|Type of paper:||Essay|
|Categories:||Medicine Financial analysis Human services|
Cost-effectiveness analysis (CEA) approximates the cost and health benefits of alternative inventions. It provides a means through which there is prioritisation of resources allocated to the health and environment interventions through the identification of projects that have a high probability to improve the health with an application of the least resources (Weinstein & Stason, 1977). This is an essential tool in the making of the decision on the medical care that should be applied. Cost-effective models facilitate the analysis. Cost-effectiveness models are a mode of predicting effectiveness and cost of involvement based on the suitable available evidence. The model quantifies the benefits or the challenges in the people's health due to a particular law or intervention (Levin & McEwan, 2000). Some of the models include disability-adjusted life years (DALYs) and quality-adjusted life years (QALYs).
Disability-adjusted life years (DALYs) are a cost effectiveness model that measures the benefits accrued to morbidity and mortality. It enables the contrast of all kinds of health results (McKenna, Michaud, Murray & Marks, 2005). DALY is essential for the quantitative analysis of the disease heaviness as well as analysing the cost effectiveness of an alternative intervention. DALY measures the health results by use of two components which are: the life quality reduced as a result of disability as well as a lost lifetime as a result of premature mortality (Anand & Hanson, 1997). On the other hand, quality-adjusted life years (QALYs) is a summarised result measure that is applied in the quantification of the specific intervention effectiveness. QALY's have been specifically tailored to combine both the life quality and quantity life associated with an intervention. QALY's is the most common means of value measurement on healthcare intervention provision (Torrance & Feeny, 1989). It measures the health outcomes values assuming that health operates as a life length and life quality function. The QALY's is determined by multiplication of the utility value with a particular health state by the years lived in the country.
The World Health Organization (WHO) defines quality-adjusted life years (QALYs) as the state of total mental, physical and social wellbeing without the diseases or infirmity. WHO accord that QALY is a quantifiable object or measurable by use of elements mentioned above (Sculpher, Fenwick & Claxton, 2000). The medical providers usually apply physical, social and the mental status to make decisions in regards to the how to provide care to the patients. This helps them in the evaluation of whether the medical interventions alongside other tools in the promotion of health (Jia & Lubetkin, 2010). The QALYs proposers argue that the healthcare resources allocation is dependent on the expected lifespan of the individual by use of the QALY analysis which is a reasonable and efficient means to ensure that individuals that have a higher probability of living quarter years are cared for perfectly. However, they do not make suggestions that individuals with lesser projected life terms or serious medical challenges not getting the vital care required, which is a known argument amidst the opposition. Instead, the proposers of the cases are that the healthcare resources should give individuals that have the most chances of living quality life years first, then provide for individuals that have a lower chance of living (Mehrez & Gafni, 1989). The idea is based on in case of an emergency, the medical response team is sent to the scenario where the accident occurred, and there is enough evidence that at least one of the victims may die whereas the other has a higher survival chance where the medics would dedicate their EMTs to provide the patients with the highest chances of survival access to the available health resources to maintain their lives. However, this doesn't imply that they ignore the victims with serious injuries but would work to provide comfort to the patient in the hour of need. QALY is founded through quantitative scores and empirical data to describe the life quality expected for the patient regardless of the age (Rasanen et al. 2007). The medical providers consider more patients from their previous health history and their eligibility by use of the updated technology to assist in the quality life.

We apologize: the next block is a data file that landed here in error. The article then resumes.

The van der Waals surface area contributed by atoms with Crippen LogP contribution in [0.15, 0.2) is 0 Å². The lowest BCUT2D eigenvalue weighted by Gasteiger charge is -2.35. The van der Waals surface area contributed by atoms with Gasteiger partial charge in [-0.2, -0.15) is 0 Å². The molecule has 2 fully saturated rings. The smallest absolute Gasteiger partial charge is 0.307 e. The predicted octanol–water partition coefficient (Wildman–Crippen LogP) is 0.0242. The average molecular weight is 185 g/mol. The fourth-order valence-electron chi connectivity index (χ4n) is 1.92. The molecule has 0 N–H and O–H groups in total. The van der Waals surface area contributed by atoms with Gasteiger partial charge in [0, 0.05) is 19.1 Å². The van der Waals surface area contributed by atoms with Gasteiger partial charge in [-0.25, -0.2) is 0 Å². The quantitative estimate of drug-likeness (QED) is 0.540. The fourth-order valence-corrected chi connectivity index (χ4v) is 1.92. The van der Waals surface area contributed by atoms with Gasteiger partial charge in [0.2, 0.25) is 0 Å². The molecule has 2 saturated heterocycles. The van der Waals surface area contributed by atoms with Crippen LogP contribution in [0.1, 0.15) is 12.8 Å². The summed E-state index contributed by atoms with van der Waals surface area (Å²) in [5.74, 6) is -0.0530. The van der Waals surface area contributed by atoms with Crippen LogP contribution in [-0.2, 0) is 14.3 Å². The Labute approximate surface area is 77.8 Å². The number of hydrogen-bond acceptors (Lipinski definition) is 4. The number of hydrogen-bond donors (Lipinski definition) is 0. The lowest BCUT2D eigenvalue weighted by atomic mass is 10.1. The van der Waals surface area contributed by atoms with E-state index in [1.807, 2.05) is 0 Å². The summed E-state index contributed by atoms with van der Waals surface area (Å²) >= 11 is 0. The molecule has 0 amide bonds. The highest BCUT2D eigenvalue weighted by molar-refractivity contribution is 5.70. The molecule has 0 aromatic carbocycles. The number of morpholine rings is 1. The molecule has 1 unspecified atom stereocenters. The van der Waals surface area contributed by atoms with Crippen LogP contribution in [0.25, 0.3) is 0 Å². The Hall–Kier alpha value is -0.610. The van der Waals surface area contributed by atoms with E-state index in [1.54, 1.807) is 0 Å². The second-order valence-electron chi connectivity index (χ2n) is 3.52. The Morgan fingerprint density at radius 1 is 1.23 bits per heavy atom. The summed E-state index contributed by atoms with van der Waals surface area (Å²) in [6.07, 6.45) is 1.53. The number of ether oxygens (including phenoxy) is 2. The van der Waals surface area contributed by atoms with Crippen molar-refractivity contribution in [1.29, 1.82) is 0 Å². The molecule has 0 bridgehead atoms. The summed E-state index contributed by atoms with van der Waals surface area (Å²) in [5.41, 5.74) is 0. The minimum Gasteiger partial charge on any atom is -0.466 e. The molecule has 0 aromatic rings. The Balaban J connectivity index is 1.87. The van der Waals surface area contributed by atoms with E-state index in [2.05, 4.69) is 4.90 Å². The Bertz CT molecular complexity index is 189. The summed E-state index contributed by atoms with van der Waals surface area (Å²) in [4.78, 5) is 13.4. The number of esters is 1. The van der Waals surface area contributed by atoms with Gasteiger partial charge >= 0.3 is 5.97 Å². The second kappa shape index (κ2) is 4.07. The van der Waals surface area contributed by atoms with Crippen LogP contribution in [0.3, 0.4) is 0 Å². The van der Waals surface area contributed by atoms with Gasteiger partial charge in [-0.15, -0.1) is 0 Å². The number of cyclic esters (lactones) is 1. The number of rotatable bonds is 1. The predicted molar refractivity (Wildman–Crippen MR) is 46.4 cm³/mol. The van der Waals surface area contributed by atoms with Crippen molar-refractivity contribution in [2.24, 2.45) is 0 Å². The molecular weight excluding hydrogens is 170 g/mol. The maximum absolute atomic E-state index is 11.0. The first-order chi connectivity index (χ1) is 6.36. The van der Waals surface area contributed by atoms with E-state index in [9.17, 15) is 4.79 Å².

QALY assessment is opposed in the determination of the allocation of resources in the U.S. healthcare delivery system. This is because some people argue that people will lose autonomy in case the health resources are to be allocated (Prieto & Sacristan, 2003). There are concerns that the patients may lack the say in regards to the health outcomes as their outcome may be decided by the group of professionals instead of the patient's family. The model further will be a proof that the healthcare in the US will be more of a capitalistic venture based on financing rather than a humanistic venture with quality results for the patients offered with healthcare services (Rasanen et al. 2006).